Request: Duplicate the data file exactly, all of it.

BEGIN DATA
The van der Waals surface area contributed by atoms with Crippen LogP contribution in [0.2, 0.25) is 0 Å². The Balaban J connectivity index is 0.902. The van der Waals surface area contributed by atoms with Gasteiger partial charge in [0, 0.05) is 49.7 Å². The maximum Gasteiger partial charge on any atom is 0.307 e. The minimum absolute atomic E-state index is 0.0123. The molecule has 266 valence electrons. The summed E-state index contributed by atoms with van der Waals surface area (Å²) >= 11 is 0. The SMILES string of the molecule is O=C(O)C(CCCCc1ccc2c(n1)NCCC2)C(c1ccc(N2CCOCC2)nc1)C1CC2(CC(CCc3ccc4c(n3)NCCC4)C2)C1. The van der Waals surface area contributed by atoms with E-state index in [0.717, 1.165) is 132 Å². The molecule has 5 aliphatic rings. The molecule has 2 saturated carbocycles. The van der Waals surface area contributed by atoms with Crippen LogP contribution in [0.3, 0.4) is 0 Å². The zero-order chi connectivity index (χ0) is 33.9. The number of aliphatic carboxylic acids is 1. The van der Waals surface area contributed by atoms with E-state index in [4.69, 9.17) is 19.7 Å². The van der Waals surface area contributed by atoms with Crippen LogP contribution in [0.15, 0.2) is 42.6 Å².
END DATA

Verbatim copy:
The van der Waals surface area contributed by atoms with Crippen LogP contribution in [0.2, 0.25) is 0 Å². The Balaban J connectivity index is 0.902. The van der Waals surface area contributed by atoms with Gasteiger partial charge in [0, 0.05) is 49.7 Å². The maximum Gasteiger partial charge on any atom is 0.307 e. The minimum absolute atomic E-state index is 0.0123. The molecule has 266 valence electrons. The summed E-state index contributed by atoms with van der Waals surface area (Å²) >= 11 is 0. The SMILES string of the molecule is O=C(O)C(CCCCc1ccc2c(n1)NCCC2)C(c1ccc(N2CCOCC2)nc1)C1CC2(CC(CCc3ccc4c(n3)NCCC4)C2)C1. The van der Waals surface area contributed by atoms with E-state index in [0.717, 1.165) is 132 Å². The molecule has 5 aliphatic rings. The molecule has 2 saturated carbocycles. The van der Waals surface area contributed by atoms with Crippen LogP contribution in [0.3, 0.4) is 0 Å². The zero-order chi connectivity index (χ0) is 33.9. The number of aliphatic carboxylic acids is 1. The van der Waals surface area contributed by atoms with E-state index in [4.69, 9.17) is 19.7 Å². The van der Waals surface area contributed by atoms with Crippen LogP contribution in [0.15, 0.2) is 42.6 Å².